Who Do You Serve?
Tonklyn unlocked the door and stepped out of the small round hut built over the tower’s central spiral stairway. The light of the oculus on the end of his staff danced across the rain-wet stones of the top of the tower. The air was heavy and damp. Though the rain had stopped hours ago, the clouds still obscured the night sky.
He re-locked the door and strolled to the parapets, resting his hand on the damp stone. The tower wasn’t the tallest in the city, but the battlement was a large open space with a good view of the city. Lights spread out below him, blinking and reflecting in the sprawling darkness. Shadowy flights of dragons swept the air. Occasional spots of the city, especially in the Outerwall, burned brighter but Tonklyn was too far away to hear the shouting and roaring clearly.
I have returned to my city. Now, I am its Liege Lord.
He breathed the air and stretched his shoulders in circles.
A deep and angry growl sounded behind him.
He spun, his hand on the hilt of the dagger. His eyes met the focused gaze of a dragon, just a few yards away. He raised his staff to shine the light more brightly, revealing the shiny green and brown scales of Xintalan. She narrowed her eyes and hissed through the sides of her mouth.
Tonklyn gripped the dagger but didn’t draw it yet. Neither he nor the dragon moved for a few heartbeats. He dropped into a shallow crouch, ready to strike. The wet stone beneath him felt slippery. His heart rushed. How did she get up here? No one knew I was coming up! What is she thinking? He tried to read her expressions, but all he saw was mistrust and… fear, maybe?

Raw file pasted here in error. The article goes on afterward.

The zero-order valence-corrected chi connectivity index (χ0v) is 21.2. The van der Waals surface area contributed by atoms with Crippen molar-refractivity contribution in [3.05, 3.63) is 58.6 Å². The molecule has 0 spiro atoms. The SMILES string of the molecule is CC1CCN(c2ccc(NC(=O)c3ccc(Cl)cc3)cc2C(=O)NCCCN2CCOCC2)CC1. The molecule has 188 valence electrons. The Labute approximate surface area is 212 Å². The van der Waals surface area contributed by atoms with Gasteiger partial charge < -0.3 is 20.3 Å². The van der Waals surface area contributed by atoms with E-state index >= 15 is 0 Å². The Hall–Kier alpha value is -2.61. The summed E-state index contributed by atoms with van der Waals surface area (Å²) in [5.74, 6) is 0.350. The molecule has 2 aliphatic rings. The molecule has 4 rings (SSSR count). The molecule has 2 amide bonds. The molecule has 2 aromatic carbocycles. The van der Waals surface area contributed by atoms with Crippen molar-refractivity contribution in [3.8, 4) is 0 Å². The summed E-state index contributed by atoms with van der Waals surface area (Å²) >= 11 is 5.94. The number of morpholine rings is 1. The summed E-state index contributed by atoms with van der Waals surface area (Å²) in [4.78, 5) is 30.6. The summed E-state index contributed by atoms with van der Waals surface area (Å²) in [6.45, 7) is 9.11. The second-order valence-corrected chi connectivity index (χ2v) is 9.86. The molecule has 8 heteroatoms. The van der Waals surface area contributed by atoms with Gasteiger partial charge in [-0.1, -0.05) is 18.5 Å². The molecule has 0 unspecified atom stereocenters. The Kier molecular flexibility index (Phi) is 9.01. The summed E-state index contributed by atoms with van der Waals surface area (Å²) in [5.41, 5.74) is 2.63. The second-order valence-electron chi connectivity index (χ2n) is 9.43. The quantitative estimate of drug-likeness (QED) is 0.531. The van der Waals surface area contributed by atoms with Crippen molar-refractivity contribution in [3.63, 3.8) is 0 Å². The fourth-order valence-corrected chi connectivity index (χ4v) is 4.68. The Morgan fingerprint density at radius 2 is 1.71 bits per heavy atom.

Xintalan broke the silence first. “So, will you kill me now?”
Tonklyn relaxed his tension some, then stood upright. He breathed deep to calm his heart. He lowered his staff but didn’t release his grip on the dagger. “No.” He declared, “Nor will you kill me.”
The dragon nodded and turned her head. “You play your games very well.”
He nodded back to her. “Castles, yes. I don’t like lots or cards.” He stepped over to the parapets again, trying to seem more confident, more casual but still keeping a wary eye.
Her huge head followed him. “You don’t leave things to chance, do you? Too much risk?”
“Risk is messy, as is sacrifice, but both are sometimes necessary.”
“Sacrifice? You mean like Telix?” A hint of anger decorated her tone.
“Didn’t he return from Emberfire?”
“No.” She looked out over the city. “No, he didn’t.”
Tonklyn eyed her with a smirk. “Did you like him?
Xintalan harrumphed. “He was an imbecile.” She drew in a breath, then mumbled, “but at least he treated me with respect.”
She looked away, then added, “I guess sacrifice is necessary as long as it’s some other piece on the board and not your own.”
Tonklyn shrugged. “That’s the game. If you sacrifice yourself, you lose.”
The dragon shook her head. “And all of those dragons that just died? The ones enslaved like warhorses in Emberfire, the ones that you promised to liberate? Were they a necessary sacrifice?”
“They fought well. They almost brought the city down. Those that lived are now free.” He gestured out over the city. “Look at them now, enjoying their liberty.”
“They are free only to serve you,” she snarled.
Tonklyn smiled. “Everyone serves someone, right?”
“Yes.” Xintalan drew herself up and flexed her wings. She jumped onto the parapets. “And who do you serve, Your High Majesty?”
When he didn’t answer, she leaped off the battlement, spread her wings, and dropped into flight.
Tonklyn watched her soar away. A drop of rain fell on his hand, then another on his face.
I serve me! Why is everyone else so concerned about that?
Author’s Note: Who to Serve?
This is kind of the key to Tonklyn’s story arc (spoiler alert, he has to figure it out in Book 4!), and he thinks he has it figured out. What he’ll be learning is that basing his life on serving himself puts him on pretty shaky ground.